I have been meaning to obtain my Open Water Diver certificate ever since I studied abroad in Australia in 2006. As a student, it was too expensive, though I did do a “resort dive” in the Great Barrier Reef, which allowed me to go underwater with a scuba unit for around 20 minutes, albeit holding on to an instructor’s hand.

Before Eric and I went on our honeymoon, I thought of taking classes also, but Eric had some anxiety about it. So we held off, promising that we’d do another “resort dive” when we were staying on Pom Pom Island off the coast of Borneo – off some of the very best dive sites in the world. It’s true – the diving and even the snorkeling is amazing there. Better than any snorkeling I’ve done elsewhere, including the Great Barrier Reef. Eric happened to catch a cold when we were there, and after watching the video that shows your lung exploding, he didn’t want to risk it. I dove, again holding on to my smarmy Italian instructor’s hand, and thought it was awesome. With that, I decided to take the plunge and invest in Open Water courses and my very own snorkeling gear.

bye bye water bungalow
Water bungalows at Pom Pom Island

lion fish!
Lion fish in Borneo

nemo!
It’s nemo

eric "making the snorkel"
Eric “makes the snorkel”, as our Italian dive master would say

Anyway, what does this have to do with potato salad? Nothing, really, but it is a fun little intro. This potato salad is full of all kinds of springy, healthy goodies. Nearly all my ingredients came from the market – including the Russian fingerling potatoes, asparagus, stinging nettles, and green garlic. It’s a versatile recipe, though, so if nettles and green garlic aren’t available or don’t float your boat, a simple vinaigrette would work nicely as well.

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Shaved Asparagus and Potato Salad with Stinging Nettle and Green Garlic Vinaigrette

1 pound fingerling potatoes
1 pound fresh asparagus
juice of 1 lemon
1/4 cup extra virgin olive oil
1 teaspoon mustard
1 teaspoon honey
3-4 stalks stinging nettles, leaves only
1-2 stalks green garlic, chopped into 1-inch pieces
salt and pepper
1 can tuna packed in olive oil
1/4 cup capers

Start by boiling the potatoes. Fill a pot with cool or room temperature water. Plop in the potatoes and bring to a boil. Boil them until they are al dente or just underdone. Strain out the water and put the potatoes in an ice bath to stop them from cooking further. Slice the potatoes into thin discs and set aside.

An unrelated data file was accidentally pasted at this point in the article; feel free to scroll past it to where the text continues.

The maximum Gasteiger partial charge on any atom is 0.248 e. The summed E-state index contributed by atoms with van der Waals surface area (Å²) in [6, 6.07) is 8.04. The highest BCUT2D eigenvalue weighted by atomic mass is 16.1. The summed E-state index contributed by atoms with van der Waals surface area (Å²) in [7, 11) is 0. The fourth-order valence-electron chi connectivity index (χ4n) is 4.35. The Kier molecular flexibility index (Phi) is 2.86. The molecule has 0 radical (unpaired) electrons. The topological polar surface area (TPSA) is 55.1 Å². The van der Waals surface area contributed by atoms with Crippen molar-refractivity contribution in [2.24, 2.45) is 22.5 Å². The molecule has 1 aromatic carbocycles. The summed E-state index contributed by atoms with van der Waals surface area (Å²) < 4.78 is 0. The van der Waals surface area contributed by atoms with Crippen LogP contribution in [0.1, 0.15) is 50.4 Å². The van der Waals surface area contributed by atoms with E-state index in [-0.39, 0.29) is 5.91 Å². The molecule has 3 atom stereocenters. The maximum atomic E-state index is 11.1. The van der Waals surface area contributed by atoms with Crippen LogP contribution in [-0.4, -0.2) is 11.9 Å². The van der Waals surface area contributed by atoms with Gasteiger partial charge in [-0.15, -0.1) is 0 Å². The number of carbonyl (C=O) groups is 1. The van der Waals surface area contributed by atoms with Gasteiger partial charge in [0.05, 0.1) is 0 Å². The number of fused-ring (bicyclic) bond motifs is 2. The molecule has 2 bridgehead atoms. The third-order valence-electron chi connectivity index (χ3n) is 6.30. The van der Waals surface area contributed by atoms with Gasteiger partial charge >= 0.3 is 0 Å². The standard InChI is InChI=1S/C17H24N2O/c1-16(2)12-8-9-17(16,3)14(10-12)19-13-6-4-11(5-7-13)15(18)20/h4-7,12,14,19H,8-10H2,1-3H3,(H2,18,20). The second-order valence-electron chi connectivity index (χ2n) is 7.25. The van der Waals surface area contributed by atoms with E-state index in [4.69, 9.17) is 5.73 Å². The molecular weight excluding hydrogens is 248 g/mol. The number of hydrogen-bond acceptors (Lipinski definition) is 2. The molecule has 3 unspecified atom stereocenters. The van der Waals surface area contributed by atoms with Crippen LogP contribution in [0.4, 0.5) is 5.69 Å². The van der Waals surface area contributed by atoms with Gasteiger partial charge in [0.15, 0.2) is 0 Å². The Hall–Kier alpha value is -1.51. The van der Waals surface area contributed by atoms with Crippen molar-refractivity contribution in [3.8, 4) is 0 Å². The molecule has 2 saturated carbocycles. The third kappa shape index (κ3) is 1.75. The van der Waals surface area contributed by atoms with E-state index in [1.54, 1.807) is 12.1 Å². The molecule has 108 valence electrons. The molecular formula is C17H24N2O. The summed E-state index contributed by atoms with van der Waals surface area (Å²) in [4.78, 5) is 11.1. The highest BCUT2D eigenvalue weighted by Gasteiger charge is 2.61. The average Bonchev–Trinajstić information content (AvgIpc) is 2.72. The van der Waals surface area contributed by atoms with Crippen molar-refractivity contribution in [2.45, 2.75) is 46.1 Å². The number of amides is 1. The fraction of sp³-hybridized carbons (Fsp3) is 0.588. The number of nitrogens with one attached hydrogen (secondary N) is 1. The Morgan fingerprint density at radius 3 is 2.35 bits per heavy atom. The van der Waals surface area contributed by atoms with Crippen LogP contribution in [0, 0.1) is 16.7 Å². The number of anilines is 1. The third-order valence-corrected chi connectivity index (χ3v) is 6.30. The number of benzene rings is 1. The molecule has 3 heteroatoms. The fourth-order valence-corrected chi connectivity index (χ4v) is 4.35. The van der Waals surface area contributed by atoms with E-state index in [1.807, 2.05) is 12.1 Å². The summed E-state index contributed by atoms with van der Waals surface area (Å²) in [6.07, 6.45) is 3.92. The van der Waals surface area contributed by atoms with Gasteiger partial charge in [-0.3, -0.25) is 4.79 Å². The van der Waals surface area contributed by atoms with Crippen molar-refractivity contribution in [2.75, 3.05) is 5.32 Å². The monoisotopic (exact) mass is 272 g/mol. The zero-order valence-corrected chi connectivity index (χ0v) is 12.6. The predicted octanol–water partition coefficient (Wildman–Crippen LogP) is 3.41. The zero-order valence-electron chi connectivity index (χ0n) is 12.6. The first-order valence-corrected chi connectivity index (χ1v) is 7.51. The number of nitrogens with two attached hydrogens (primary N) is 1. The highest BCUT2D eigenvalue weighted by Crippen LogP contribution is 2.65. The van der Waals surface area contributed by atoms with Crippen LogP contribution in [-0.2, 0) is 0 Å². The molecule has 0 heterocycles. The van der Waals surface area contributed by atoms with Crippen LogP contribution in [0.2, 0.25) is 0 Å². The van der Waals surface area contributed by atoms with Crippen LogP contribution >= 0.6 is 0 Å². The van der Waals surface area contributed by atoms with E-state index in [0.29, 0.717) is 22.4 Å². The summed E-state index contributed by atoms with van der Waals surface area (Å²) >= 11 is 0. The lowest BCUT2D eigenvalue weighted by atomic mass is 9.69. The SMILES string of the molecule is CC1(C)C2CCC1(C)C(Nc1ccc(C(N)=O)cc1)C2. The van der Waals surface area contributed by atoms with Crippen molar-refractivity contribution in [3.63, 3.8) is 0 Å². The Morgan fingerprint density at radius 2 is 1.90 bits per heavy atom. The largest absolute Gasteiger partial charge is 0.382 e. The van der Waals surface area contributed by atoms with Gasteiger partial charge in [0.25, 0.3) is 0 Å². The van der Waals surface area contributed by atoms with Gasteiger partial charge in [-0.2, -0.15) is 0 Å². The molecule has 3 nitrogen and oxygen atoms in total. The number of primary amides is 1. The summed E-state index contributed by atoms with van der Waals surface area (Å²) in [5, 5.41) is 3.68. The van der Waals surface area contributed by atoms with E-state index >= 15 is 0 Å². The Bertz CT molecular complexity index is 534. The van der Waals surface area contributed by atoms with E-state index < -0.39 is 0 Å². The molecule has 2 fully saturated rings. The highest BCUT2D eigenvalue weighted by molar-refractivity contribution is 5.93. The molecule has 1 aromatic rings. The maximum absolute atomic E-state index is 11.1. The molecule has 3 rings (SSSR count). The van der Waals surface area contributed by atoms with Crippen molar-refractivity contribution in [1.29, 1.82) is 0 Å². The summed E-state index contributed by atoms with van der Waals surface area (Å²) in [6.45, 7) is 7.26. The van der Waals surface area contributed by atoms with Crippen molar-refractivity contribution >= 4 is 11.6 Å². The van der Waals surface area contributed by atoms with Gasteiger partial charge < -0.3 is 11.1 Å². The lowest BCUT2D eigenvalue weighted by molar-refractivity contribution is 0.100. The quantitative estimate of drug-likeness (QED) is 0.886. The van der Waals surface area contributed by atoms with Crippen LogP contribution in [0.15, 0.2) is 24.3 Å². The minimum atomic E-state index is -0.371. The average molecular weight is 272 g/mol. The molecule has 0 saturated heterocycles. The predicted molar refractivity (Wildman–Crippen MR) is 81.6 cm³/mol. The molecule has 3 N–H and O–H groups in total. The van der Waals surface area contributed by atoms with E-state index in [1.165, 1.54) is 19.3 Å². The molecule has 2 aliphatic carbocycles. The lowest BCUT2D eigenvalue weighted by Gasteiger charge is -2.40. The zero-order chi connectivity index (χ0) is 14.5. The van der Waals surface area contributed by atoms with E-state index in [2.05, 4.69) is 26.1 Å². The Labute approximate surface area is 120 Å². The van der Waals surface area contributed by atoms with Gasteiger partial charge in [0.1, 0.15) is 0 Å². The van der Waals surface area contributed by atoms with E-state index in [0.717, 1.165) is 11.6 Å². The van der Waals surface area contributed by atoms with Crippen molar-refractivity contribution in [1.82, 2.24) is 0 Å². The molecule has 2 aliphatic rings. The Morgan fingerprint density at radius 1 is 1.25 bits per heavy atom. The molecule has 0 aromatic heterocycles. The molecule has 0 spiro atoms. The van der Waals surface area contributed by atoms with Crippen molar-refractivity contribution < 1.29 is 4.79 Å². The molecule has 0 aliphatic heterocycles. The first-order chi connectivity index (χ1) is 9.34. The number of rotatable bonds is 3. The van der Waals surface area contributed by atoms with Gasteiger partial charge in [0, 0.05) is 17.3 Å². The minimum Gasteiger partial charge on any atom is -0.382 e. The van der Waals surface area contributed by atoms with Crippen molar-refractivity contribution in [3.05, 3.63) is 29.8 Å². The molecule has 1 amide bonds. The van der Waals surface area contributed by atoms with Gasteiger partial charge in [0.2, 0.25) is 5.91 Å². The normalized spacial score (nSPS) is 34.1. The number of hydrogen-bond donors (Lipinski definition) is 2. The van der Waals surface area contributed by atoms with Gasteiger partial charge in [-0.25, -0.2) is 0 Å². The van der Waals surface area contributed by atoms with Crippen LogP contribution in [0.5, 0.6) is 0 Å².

Using a mandolin or vegetable peeler, shred the asparagus into this strips, keeping the heads in tact. Bring another pot of salted water to a boil. Drop the shaved asparagus in for 1 minute, then remove. Mix with the potatoes.

To make the vinaigrette, mix the lemon juice, olive oil, mustard, honey, nettles, and green garlic in a food processor. Process until the oil is emulsified and the solids are nicely ground. Taste and add salt/pepper to taste, as well as some additional lemon juice or vinegar if needed.

Finally, strain and rinse the can of tuna. Combine the potatoes, asparagus, capers, and tuna, then toss with the dressing.

Pea and Asparagus Pesto

Sorry for the absence. I’ve been so busy and not really cooking anything memorable lately, so I figured I’d share one last spring pesto. This one is one of my favorites.

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This past weekend we were in Boston, eating more food than the human body should normally be able to handle and visiting my lovely soon-to-be brother-in-law and his lovely girlfriend. You can read more about that over at Hungry City Blogs tomorrow, but I will tell you that I love Boston not only because I get to see two people I adore, but also because it seems like every single corner in that city is covered by trendy restaurants and bars – good food and beer everywhere you look. My kind of city.

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So this pesto. I promise it’s the last one! Especially since my quasi-CSA informed me today that this is the last week of local asparagus. This pesto is so great though. The flavor is sort of mild and understated, yet subtly sweet. Perfect with some whole wheat pasta and more asparagus.

Pea and Asparagus Pesto

1 cup frozen or fresh peas
1/2 bunch fresh asparagus, woody ends removed
1/4 cup fresh Parmesan cheese, grated
1/4 cup good quality extra virgin olive oil
juice of 1/2 of a lemon
salt and pepper

whole wheat pasta – I love thin spaghetti
handful or more of spinach
other 1/2 bunch of fresh asparagus, woody ends removed

Cook the asparagus and peas in boiling water for just a few minutes – enough for the peas to un-freeze and the asparagus to get just tender but not mushy. Toss those in a food processor with the rest of the pesto ingredients and blend to combine.

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Cook the pasta according to package directions, tossing the rest of the asparagus in about half way through. When you turn off the heat, submerge the spinach then quickly drain, preserving a bit of the pasta water. In a saute pan on medium high heat, heat the pesto then combine with the asparagus, pasta, spinach, and a splash of pasta water (add more water until you get a consistency you want). When pesto sticks to pasta nicely, serve.